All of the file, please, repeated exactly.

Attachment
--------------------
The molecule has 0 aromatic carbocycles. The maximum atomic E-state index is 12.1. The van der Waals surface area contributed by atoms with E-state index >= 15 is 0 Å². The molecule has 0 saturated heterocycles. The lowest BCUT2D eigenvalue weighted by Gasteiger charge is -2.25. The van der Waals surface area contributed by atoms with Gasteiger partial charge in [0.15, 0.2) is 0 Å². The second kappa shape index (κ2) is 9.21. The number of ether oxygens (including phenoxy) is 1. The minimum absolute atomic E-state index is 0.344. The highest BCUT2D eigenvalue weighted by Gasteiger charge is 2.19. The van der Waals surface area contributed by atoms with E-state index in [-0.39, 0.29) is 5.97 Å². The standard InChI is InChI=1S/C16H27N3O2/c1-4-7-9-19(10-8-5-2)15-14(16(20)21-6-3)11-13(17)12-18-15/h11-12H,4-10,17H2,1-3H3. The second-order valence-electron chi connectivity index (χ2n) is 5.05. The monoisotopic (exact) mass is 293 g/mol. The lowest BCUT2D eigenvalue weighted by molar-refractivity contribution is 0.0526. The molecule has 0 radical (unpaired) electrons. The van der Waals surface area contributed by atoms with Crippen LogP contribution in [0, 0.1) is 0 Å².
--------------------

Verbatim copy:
The molecule has 0 aromatic carbocycles. The maximum atomic E-state index is 12.1. The van der Waals surface area contributed by atoms with E-state index >= 15 is 0 Å². The molecule has 0 saturated heterocycles. The lowest BCUT2D eigenvalue weighted by Gasteiger charge is -2.25. The van der Waals surface area contributed by atoms with Gasteiger partial charge in [0.15, 0.2) is 0 Å². The second kappa shape index (κ2) is 9.21. The number of ether oxygens (including phenoxy) is 1. The minimum absolute atomic E-state index is 0.344. The highest BCUT2D eigenvalue weighted by Gasteiger charge is 2.19. The van der Waals surface area contributed by atoms with E-state index in [-0.39, 0.29) is 5.97 Å². The standard InChI is InChI=1S/C16H27N3O2/c1-4-7-9-19(10-8-5-2)15-14(16(20)21-6-3)11-13(17)12-18-15/h11-12H,4-10,17H2,1-3H3. The second-order valence-electron chi connectivity index (χ2n) is 5.05. The monoisotopic (exact) mass is 293 g/mol. The lowest BCUT2D eigenvalue weighted by molar-refractivity contribution is 0.0526. The molecule has 0 radical (unpaired) electrons. The van der Waals surface area contributed by atoms with Crippen LogP contribution in [0, 0.1) is 0 Å².